Andrew Campbell | Erik Shimshock |

to be modified to allow it to place a landmark on the map when told to do so by the wandering client. Finally, the wandering client had to be modified to ask VideoTool if it spotted a landmark, and to pass the location of the landmark to MapTool if

one had been located.

Because this project is an extension of Project 1, the underlying framework of the robot is the same. The Evolution uses a subsumption architecture like that proposed by Rodney Brooks to move from a wandering state to a sensing state when an obstacle is detected, and from the sensing state to a turning state that adjusts the robot's psoition based on the sensing data, then finally from the turning state back to the wandering state when the turn is complete.

Now assuming that we do see a green rectangle in the camera's view, we need to get an estimate of where that landmark is with respect to our robot. To figure out its distance from the camera, we determine the height (in pixels) of our rectangle (or blob). If it is not a minimum height, we declare no landmark is visible (either there is no landmark and we're looking at some other small green blob, or the landmark is just very far away and thus too small to see reliably). The pixel height of the rectangle, and its distance from the camera share an inverse relationship: the shorter the distance from the rectangle to the camera, the taller the rectangle will appear to the camera. We model this relationship as an equation: distance = constant / pixel_height. Theoretically this constant would be the product of a known distance and pixel height, but we chose to take an empirical approach to determining the constant. We took a large set of calibration data (images and distance measurements) and used graphing software to determine the best constant for our equation. So using this forumula we can calculate an estimate for the distance to the landmark. Impressively this was usually able to estimate the distance to within plus or minus 5 cm.

Finally we had to determine the angle of the landmark from the robot's perspective. To calculate this we determined the centroid of our rectangle looked at its horizontal location on the camera. We empirically determined the viewing angle of our camera, and thus connected the leftmost column of pixels seen on the camera with the minimum viewing angle and the rightmost column of pixels with the maximum angle. Then for any pixel we used its horizontal location to interpolate what angle it must correspond to. For example our camera could see from -20 to 20 degrees, so a pixel with an x coordinate of 50 in a 200 pixel wide window would be estimated to be at an angle of 10 degrees (assuming positive degrees are defined to be those left of center). Correcting for a systematic shift that appeared, our program was usually able to estimate the angle of the landmark to about plus or minus 3 degrees.

Here is a zip containing our modified VideoTool, MapTool, and Wandering client.

And for those interested in the highlights, here are links to the Wanderer, the VideoTool source, and the MapTool robot source.

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Our code solves the set problem through the following method. Each card image is sent to a processing function that converts it from a picture to a binary matrix, where 1 corresponds to a pixel that is likely part of the shape according to our color detection code, and 0 is background. As this is done, the color of the shape is determined by counting which color dominates in the shape as the matrix is constructed. The color information is passed back to be saved for future reference, and the binary matrix is passed on to 3 more functions to determine the number, shape, and texture of the figures on the card.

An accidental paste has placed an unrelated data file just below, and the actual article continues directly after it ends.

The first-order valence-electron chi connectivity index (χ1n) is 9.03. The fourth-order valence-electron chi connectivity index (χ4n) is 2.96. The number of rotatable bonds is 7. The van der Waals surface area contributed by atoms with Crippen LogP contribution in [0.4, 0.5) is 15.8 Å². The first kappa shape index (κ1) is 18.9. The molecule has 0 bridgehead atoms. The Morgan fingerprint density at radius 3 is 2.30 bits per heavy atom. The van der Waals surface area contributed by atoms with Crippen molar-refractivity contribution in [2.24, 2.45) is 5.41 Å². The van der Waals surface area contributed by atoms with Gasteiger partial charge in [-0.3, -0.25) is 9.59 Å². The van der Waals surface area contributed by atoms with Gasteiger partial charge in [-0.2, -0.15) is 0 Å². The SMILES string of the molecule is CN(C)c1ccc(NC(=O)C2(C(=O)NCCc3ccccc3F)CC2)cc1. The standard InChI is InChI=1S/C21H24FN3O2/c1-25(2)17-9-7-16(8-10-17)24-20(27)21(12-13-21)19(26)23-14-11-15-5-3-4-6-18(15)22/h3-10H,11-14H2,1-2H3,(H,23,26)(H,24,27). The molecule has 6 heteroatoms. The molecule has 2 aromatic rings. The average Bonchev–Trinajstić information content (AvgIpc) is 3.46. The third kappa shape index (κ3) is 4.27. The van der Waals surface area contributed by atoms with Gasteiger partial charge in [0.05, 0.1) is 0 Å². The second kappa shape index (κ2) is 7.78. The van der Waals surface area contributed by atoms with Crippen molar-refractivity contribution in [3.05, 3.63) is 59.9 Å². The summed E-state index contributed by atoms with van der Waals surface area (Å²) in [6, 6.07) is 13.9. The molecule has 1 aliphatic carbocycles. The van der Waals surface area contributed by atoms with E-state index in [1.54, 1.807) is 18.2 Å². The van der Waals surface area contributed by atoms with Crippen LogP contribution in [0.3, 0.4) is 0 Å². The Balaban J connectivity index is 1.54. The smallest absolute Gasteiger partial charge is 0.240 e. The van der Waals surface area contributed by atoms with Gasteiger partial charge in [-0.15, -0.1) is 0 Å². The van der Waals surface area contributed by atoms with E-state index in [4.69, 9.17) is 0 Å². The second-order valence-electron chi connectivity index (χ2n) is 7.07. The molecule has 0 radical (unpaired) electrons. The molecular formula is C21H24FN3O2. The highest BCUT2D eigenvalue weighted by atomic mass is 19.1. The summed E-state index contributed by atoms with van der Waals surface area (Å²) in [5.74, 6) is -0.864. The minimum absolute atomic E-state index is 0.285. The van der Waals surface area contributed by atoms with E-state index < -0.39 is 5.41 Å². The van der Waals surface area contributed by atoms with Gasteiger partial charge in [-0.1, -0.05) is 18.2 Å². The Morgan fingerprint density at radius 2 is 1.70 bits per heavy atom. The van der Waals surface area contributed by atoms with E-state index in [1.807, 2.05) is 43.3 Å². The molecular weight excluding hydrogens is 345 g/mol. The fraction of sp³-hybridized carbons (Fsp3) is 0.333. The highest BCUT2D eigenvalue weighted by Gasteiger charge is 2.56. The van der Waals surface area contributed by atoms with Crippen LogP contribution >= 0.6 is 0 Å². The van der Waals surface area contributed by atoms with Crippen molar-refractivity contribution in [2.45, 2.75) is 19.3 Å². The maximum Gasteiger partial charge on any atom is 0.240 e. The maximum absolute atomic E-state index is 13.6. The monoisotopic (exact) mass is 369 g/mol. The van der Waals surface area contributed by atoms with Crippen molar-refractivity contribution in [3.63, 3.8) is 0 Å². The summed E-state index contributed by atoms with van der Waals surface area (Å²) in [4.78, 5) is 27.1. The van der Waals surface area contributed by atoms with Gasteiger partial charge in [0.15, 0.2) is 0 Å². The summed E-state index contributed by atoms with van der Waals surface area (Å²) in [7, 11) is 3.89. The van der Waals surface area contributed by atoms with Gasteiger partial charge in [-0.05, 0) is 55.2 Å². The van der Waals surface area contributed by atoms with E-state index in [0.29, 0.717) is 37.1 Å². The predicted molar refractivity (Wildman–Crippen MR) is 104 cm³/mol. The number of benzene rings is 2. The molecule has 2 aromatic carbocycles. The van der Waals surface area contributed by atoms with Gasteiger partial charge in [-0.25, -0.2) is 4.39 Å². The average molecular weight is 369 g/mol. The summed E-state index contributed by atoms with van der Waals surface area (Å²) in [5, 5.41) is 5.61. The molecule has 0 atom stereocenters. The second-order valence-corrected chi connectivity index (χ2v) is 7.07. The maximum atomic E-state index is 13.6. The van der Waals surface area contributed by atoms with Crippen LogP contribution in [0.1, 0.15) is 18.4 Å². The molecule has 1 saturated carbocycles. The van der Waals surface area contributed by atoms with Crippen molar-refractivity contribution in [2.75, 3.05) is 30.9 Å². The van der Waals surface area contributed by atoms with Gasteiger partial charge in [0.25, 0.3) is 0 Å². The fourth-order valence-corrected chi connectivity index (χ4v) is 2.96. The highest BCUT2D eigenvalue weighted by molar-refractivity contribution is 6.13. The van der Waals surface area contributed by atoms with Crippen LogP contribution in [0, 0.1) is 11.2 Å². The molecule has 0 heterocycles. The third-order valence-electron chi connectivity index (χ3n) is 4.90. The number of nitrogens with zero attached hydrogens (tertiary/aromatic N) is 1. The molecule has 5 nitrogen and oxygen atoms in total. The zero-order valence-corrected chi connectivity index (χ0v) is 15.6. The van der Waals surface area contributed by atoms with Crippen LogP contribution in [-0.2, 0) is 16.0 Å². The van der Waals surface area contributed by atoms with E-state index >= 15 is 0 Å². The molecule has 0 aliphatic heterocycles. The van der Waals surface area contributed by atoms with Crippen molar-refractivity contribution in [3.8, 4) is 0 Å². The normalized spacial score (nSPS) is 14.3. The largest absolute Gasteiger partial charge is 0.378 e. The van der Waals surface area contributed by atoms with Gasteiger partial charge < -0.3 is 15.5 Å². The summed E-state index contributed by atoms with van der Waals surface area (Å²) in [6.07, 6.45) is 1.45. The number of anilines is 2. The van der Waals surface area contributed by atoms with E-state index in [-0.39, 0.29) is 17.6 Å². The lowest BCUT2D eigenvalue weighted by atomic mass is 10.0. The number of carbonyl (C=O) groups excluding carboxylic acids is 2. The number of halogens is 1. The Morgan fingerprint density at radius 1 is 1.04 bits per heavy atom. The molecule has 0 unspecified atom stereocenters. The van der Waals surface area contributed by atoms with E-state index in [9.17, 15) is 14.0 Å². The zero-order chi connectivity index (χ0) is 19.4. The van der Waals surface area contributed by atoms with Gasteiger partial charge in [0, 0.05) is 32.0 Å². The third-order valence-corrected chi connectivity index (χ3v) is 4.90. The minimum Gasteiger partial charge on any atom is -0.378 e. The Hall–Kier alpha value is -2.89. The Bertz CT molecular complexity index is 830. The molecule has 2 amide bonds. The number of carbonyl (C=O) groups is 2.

The counting code simply looks through the matrix until it finds a 1, indicating a part of the shape, then performs a BFS to mark the entire shape as counted. If there are enough pixels in the shape(~450) it is determined to be a valid Set shape. This is to help weed out false shapes created by the similarity of certain parts of the background to green pixels. When the code is done, it returns the number of shapes it counted, hopefully bewteen 1 and 3.

The texture code processes the binary matrix by drawing vertical lines through the shapes and tracking 2 important pieces of information: the maximum number of "on" pixels, and the number of times a transition from an "on" pixel to and "off" pixel occurred. The second piece of information can be used to easily distinguish the striped shapes, since they contain many transitions. Empty and filled shapes have similar number of transitions, however, so the information on the maximum number of "on" pixels encountered is used to differentiate the two cases. When the function is done, it returns an integer code corresponding to the texture it believes the card has.

The shape code draws 10 horizontal lines from the left edge of the card to left-most edge of the first shape. The column number at which the shape edge occurs is stored in an array. When all 10 values have been calculated, the function analyzes how many times a transition of more than 3 pixels occurs between two measurements. This gives an decent overall impression of the shape on the card: ovals always have 4(or possibly less) large transitions, squiggles have from 5 to 7, and diamonds have 8 or 9. The function passes back an integer code corresponding to the shape it believes is on the card.

Once all the information is gathered, the program chooses any 3 different cards and checks to see if they are either identical or disjoint for a given attribute. It can thus easily report when a set occurs. So far all sets tested on the current code have been valid, so the code is deemed solid, though it is possible some detection glitches may still exist.

It MOVES! Avoiding Stairs

Movie!

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